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Apple already makes a titanium Apple Watch, but a patent granted today could pave the way for titanium MacBooks, iPads, and iPhones too.
The patent describes how Apple could overcome the challenge of giving titanium an aesthetically pleasing finish, and follows a patent granted last month regarding a method of making a true matte black MacBook …
Unlike the previous patent, however, Apple’s concern here is how to give a naturally matte material a semi-gloss finish.
Portable electronic devices can include various operational components (e.g., display, processor, antenna, etc.). Enclosures for these portable electronic devices can be formed of various metals (e.g., anodized aluminum, etc.) having a high amount of strength and stiffness to protect these operational components. Additionally, it is preferable to process these enclosures such as to impart these enclosures with an attractive surface finish. However, specific types of metals, although having a high amount of strength and stiffness, are also difficult to process to impart an attractive surface finish. Accordingly, there is a need to implement techniques for processing these specific types of metals […]
This paper describes various embodiments that relate generally to techniques for etching a titanium part. More particularly, the described embodiments relate to systems and methods for restoring gloss finish of the etched titanium part.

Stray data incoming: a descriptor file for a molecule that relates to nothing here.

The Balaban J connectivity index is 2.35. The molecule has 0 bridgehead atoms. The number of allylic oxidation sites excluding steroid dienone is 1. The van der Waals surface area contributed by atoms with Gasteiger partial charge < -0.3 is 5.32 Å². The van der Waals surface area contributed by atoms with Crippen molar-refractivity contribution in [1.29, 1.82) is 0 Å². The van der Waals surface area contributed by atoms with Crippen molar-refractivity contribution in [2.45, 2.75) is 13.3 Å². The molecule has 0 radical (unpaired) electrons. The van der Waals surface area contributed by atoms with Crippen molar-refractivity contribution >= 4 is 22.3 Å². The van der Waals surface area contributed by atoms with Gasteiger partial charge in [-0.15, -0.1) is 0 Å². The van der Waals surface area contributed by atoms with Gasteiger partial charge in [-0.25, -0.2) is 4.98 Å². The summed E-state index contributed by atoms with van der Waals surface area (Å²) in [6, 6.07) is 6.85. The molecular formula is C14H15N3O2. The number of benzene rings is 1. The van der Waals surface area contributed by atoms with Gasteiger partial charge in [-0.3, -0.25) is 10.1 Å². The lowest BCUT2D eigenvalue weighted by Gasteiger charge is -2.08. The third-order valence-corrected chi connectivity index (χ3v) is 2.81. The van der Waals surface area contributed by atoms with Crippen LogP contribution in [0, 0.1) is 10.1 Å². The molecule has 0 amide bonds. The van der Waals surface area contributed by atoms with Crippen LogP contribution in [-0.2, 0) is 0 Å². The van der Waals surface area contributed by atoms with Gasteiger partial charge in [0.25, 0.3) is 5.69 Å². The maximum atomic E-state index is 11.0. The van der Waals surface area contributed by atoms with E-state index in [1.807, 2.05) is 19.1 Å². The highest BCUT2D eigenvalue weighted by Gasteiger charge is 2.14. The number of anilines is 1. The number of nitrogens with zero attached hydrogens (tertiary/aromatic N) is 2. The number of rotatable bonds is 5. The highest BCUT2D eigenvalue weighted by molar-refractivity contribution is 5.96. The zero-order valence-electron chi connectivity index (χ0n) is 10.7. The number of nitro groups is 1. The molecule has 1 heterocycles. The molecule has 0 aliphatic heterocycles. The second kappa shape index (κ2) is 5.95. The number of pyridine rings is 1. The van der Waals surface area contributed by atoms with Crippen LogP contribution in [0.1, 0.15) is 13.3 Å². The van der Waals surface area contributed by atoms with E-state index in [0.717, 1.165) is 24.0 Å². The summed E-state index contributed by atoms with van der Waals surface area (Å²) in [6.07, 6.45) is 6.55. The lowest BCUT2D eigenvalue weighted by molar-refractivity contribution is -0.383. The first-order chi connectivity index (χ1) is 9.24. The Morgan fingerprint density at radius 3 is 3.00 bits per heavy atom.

The patent is a technical one, dealing with the process of combining blasting and etching with a chemical anodization process in order to achieve the desired finish. Apple says that the former is better at hiding flaws in the metal, while the latter offers better protection.
The fine-scale roughness of the etched titanium part and the blasted and etched titanium part is beneficial for hiding surface defects, such as weld lines and crystallographic grain structure differences. In contrast, only blasting a titanium part in a conventional manner fails to impart benefits like hiding weld lines.
According to some examples, it may be preferable to utilize a combination of an etching and blasting process while anodizing the titanium part. In particular, the anodized layer of an etched and blasted titanium part may be protected from chemical (e.g., fingerprint oils) and mechanical removal (e.g., rubbing against objects) due to the anodized layer being recessed and submerged within the valleys of the textured surface of the anodized part that has been etched and blasted.
Titanium is heavier than aluminum, but is so much stronger that you can use a far thinner piece to achieve the same strength and stiffness. The net result is that a titanium casing would be lighter than an aluminum one.
Via Patently Apple. Photo by cottonbro from Pexels.
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